An employer's failure to post the notice may be considered interfering with, restraining, or coercing employees in the exercise of the rights guaranteed under the NLRA. 29 C.F.R. § 104.210. Furthermore, the six-month statute of limitations under the NLRA may be tolled in other unfair-labor-practice actions if the employer has failed to post the notice. Id. § 104.214(a). Significantly, if an employer's failure to post the notice is deemed to be knowing and willful, it may be used as evidence of motive in cases in which motive is an issue. Id. § 104.214(b).
The rule is controversial, and employer groups and members of Congress have questioned the NLRB's statutory authority to enact it. The Society for Human Resources Management, who opposed the rule, maintains that the NLRB exceeded its authority and that it has created a new unfair labor practice for failure to post the notice, a task that should be left to Congress through legislation. Because the six-month statute of limitations may now potentially be tolled by the NLRB in any unfair-labor-practice charge against an employer where the employer has failed to post the notice, such tolling could subject employers to unfair-labor-practice claims that were previously barred. Legislation has been proposed that would reverse the NLRB's August 30 decision. H.R. 2833, 112th Cong. (Sept. 1, 2011); see http://thehill.com/blogs/floor-action/house/179513-quayle-bill-would-reverse-nlrb-requirement-to-post-employee-rights.
The Lawletter Vol 36 No 4
Dora Vivaz, Senior Attorney, National Legal Research Group
The decisions by the U.S. Supreme Court in Bell Atlantic Corp. v. Twombly, 550 U.S. 544, 547 (2007), and Ashcroft v. Iqbal, 556 U.S. 662, ___, 129 S. Ct. 1937, 1951 (2009), established that in order to state a claim for relief, a complaint must include sufficient nonconclusory factual allegations to nudge the claim "across the line from conceivable to plausible." The lower courts are now grappling with just what is required, as a practical matter, in order to sufficiently support a claim. In a recent case, the U.S. District Court for the District of Maryland addressed that question in the context of a wage-and-hour claim for overtime compensation.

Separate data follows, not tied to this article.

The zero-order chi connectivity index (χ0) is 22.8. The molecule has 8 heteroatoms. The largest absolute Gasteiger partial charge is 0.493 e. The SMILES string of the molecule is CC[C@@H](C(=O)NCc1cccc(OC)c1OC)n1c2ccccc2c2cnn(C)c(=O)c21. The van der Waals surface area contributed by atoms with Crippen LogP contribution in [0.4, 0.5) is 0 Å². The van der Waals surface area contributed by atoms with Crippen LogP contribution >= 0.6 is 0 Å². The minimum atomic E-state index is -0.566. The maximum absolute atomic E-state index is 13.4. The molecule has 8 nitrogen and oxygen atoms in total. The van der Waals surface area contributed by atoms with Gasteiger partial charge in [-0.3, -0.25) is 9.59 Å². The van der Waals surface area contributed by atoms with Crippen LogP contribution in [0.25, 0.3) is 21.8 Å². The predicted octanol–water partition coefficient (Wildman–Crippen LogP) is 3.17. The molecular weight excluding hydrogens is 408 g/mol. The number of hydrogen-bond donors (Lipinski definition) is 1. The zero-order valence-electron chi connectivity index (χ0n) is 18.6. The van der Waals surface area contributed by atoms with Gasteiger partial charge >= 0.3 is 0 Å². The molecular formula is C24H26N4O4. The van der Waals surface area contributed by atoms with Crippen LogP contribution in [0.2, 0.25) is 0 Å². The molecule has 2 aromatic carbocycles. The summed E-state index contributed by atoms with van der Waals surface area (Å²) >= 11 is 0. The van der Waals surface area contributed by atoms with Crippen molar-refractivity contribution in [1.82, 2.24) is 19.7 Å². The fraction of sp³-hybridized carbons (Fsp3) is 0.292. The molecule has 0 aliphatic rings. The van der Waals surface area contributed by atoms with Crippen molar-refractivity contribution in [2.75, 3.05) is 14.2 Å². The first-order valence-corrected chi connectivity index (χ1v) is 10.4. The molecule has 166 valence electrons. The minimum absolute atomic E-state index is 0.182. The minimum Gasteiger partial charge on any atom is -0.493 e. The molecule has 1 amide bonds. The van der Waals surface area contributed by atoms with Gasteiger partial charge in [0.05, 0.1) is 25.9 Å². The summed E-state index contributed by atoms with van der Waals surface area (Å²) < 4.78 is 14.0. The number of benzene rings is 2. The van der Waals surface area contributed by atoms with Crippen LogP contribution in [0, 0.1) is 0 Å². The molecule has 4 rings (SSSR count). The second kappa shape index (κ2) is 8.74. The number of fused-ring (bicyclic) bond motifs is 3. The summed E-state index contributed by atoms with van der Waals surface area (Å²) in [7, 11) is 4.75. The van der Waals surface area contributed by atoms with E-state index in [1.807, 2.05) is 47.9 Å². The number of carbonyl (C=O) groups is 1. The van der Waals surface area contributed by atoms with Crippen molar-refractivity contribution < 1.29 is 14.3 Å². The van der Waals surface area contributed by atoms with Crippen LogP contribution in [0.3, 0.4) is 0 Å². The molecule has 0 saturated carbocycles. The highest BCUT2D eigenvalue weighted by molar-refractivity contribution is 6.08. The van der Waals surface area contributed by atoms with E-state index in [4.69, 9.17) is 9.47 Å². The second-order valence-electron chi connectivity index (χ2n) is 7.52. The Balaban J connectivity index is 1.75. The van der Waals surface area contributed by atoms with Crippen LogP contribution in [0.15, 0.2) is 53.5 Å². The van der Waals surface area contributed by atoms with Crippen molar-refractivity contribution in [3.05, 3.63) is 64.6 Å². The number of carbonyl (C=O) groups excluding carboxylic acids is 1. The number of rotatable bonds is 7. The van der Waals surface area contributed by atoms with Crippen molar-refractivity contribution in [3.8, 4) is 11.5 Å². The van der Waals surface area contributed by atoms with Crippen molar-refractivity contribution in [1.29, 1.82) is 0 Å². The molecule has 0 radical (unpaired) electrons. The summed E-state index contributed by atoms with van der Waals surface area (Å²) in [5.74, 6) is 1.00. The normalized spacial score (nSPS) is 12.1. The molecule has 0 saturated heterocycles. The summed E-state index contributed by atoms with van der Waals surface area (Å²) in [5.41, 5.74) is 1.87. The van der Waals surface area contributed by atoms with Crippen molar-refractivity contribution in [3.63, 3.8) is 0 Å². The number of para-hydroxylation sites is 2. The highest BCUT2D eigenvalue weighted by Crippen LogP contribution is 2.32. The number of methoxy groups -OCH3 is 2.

The court first noted the elements of a claim for overtime compensation: (1) that the employee had worked overtime hours without compensation, and (2) that the employer knew or should have known that the employee had worked overtime, but failed to compensate him for it. Butler v. DirectSat USA, LLC, Civ. Act. No. DKC 10-2747, 2011 WL 2669349, at *4-5 (D. Md. July 6, 2011). The court then noted that in the wake of the Supreme Court's recent decisions in Iqbal and Twombly, courts across the country have articulated different views as to the level of factual specificity required to sufficiently plead the claim. Id.
The court noted that many courts have required that at a minimum, a plaintiff should allege the approximate number of hours worked for which overtime compensation was not paid. Id. at *4 (citing cases). It noted that many courts, on the other hand, have found sufficient the bare allegation that the plaintiff had worked more than 40 hours per week and not been compensated for the overtime. Id. (citing cases). The court determined that in the case before it, the more lenient approach was appropriate because there were sufficient other allegations, including details of the types of work activities performed during overtime hours, to provide the defendant with enough information to form a response. Id. at *5. This is important because not all "work time" is compensable—travel time to and from work, for example, and time spent on other preliminary and postliminary activities are not generally compensable under the Fair Labor Standards Act.
The issues of how much and what factual specificity is required for wage-and-hour overtime compensation claims will undoubtedly be further addressed and eventually resolved by the courts in the future. In the meantime, it is clearly to everyone's advantage for the plaintiff to include as many nonconclusory factual allegations as s/he has knowledge of, including not only the number of overtime hours worked but the nature of the activities, the relationship of the overtime to the plaintiff's regular hours, and the period during which the failure to compensate occurred.
The Lawletter Vol 36 No 8
Dora Vivaz—Senior Attorney , National Legal Research Group
The Rehabilitation Act, first passed in 1973, was the initial law prohibiting discrimination, and it applied only in the context of federal employment and programs. In a recent case, the court discussed an apparent split in the circuits as to the proper scope of two sections of the Act. Ward v. Vilsak, No. 2:10-cv-00376 KJM KJN PS, 2011 WL 6026124 (E.D. Cal. Dec. 2, 2011).